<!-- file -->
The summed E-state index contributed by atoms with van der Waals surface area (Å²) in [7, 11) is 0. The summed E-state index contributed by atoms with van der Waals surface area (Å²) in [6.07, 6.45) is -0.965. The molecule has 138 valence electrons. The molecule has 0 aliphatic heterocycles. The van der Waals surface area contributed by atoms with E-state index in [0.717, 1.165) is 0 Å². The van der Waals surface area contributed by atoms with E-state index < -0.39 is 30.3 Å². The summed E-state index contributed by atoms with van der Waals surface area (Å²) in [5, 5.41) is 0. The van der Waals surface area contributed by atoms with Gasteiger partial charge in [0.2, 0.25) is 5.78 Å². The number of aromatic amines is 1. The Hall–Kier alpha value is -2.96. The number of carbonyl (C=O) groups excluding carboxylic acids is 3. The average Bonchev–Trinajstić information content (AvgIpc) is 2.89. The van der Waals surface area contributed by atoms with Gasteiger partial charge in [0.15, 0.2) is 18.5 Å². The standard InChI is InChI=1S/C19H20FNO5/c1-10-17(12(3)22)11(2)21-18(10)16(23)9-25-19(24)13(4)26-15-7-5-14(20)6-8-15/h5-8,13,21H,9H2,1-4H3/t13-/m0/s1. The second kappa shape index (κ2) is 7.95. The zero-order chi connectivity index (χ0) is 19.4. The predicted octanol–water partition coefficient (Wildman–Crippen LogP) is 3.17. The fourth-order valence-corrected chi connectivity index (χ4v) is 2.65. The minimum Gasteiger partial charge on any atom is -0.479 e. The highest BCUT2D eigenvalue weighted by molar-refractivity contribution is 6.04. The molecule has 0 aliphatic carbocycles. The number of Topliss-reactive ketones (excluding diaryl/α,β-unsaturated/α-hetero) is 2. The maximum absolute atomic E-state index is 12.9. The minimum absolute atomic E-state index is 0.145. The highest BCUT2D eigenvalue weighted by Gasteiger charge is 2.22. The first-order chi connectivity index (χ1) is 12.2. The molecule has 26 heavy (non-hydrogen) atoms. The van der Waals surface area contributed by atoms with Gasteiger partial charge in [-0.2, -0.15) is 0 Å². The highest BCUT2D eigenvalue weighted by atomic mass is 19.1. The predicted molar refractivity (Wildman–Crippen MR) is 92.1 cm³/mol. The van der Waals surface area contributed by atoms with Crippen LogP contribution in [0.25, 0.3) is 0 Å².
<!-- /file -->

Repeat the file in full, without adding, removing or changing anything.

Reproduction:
The summed E-state index contributed by atoms with van der Waals surface area (Å²) in [7, 11) is 0. The summed E-state index contributed by atoms with van der Waals surface area (Å²) in [6.07, 6.45) is -0.965. The molecule has 138 valence electrons. The molecule has 0 aliphatic heterocycles. The van der Waals surface area contributed by atoms with E-state index in [0.717, 1.165) is 0 Å². The van der Waals surface area contributed by atoms with E-state index < -0.39 is 30.3 Å². The summed E-state index contributed by atoms with van der Waals surface area (Å²) in [5, 5.41) is 0. The van der Waals surface area contributed by atoms with Gasteiger partial charge in [0.2, 0.25) is 5.78 Å². The number of aromatic amines is 1. The Hall–Kier alpha value is -2.96. The number of carbonyl (C=O) groups excluding carboxylic acids is 3. The average Bonchev–Trinajstić information content (AvgIpc) is 2.89. The van der Waals surface area contributed by atoms with Gasteiger partial charge in [0.15, 0.2) is 18.5 Å². The standard InChI is InChI=1S/C19H20FNO5/c1-10-17(12(3)22)11(2)21-18(10)16(23)9-25-19(24)13(4)26-15-7-5-14(20)6-8-15/h5-8,13,21H,9H2,1-4H3/t13-/m0/s1. The second kappa shape index (κ2) is 7.95. The zero-order chi connectivity index (χ0) is 19.4. The predicted octanol–water partition coefficient (Wildman–Crippen LogP) is 3.17. The fourth-order valence-corrected chi connectivity index (χ4v) is 2.65. The minimum Gasteiger partial charge on any atom is -0.479 e. The highest BCUT2D eigenvalue weighted by molar-refractivity contribution is 6.04. The molecule has 0 aliphatic carbocycles. The number of Topliss-reactive ketones (excluding diaryl/α,β-unsaturated/α-hetero) is 2. The maximum absolute atomic E-state index is 12.9. The minimum absolute atomic E-state index is 0.145. The highest BCUT2D eigenvalue weighted by Gasteiger charge is 2.22. The first-order chi connectivity index (χ1) is 12.2. The molecule has 26 heavy (non-hydrogen) atoms. The van der Waals surface area contributed by atoms with Gasteiger partial charge in [-0.2, -0.15) is 0 Å². The highest BCUT2D eigenvalue weighted by atomic mass is 19.1. The predicted molar refractivity (Wildman–Crippen MR) is 92.1 cm³/mol. The van der Waals surface area contributed by atoms with Crippen LogP contribution in [0.25, 0.3) is 0 Å².